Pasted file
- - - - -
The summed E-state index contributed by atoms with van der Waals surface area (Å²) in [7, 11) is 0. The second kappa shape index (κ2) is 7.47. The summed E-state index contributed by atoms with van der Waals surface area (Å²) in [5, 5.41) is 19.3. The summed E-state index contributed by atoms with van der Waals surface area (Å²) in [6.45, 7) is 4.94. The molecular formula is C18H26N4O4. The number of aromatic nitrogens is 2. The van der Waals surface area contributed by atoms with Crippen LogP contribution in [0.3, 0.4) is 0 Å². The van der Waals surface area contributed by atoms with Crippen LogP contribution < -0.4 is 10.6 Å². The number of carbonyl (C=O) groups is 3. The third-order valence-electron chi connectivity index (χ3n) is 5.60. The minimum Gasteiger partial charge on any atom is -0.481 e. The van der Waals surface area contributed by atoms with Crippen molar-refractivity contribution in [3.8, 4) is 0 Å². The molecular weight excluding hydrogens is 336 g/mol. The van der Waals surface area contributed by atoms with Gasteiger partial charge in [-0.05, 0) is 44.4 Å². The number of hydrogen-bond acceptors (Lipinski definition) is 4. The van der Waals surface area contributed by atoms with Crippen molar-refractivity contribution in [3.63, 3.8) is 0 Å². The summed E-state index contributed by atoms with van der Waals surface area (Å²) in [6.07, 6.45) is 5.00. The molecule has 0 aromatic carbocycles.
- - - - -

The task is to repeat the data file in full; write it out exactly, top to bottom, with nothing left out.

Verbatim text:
The summed E-state index contributed by atoms with van der Waals surface area (Å²) in [7, 11) is 0. The second kappa shape index (κ2) is 7.47. The summed E-state index contributed by atoms with van der Waals surface area (Å²) in [5, 5.41) is 19.3. The summed E-state index contributed by atoms with van der Waals surface area (Å²) in [6.45, 7) is 4.94. The molecular formula is C18H26N4O4. The number of aromatic nitrogens is 2. The van der Waals surface area contributed by atoms with Crippen LogP contribution in [0.3, 0.4) is 0 Å². The van der Waals surface area contributed by atoms with Crippen LogP contribution < -0.4 is 10.6 Å². The number of carbonyl (C=O) groups is 3. The third-order valence-electron chi connectivity index (χ3n) is 5.60. The minimum Gasteiger partial charge on any atom is -0.481 e. The van der Waals surface area contributed by atoms with Crippen molar-refractivity contribution in [3.8, 4) is 0 Å². The molecular weight excluding hydrogens is 336 g/mol. The van der Waals surface area contributed by atoms with Gasteiger partial charge in [-0.05, 0) is 44.4 Å². The number of hydrogen-bond acceptors (Lipinski definition) is 4. The van der Waals surface area contributed by atoms with Crippen molar-refractivity contribution in [3.63, 3.8) is 0 Å². The summed E-state index contributed by atoms with van der Waals surface area (Å²) in [6.07, 6.45) is 5.00. The molecule has 0 aromatic carbocycles.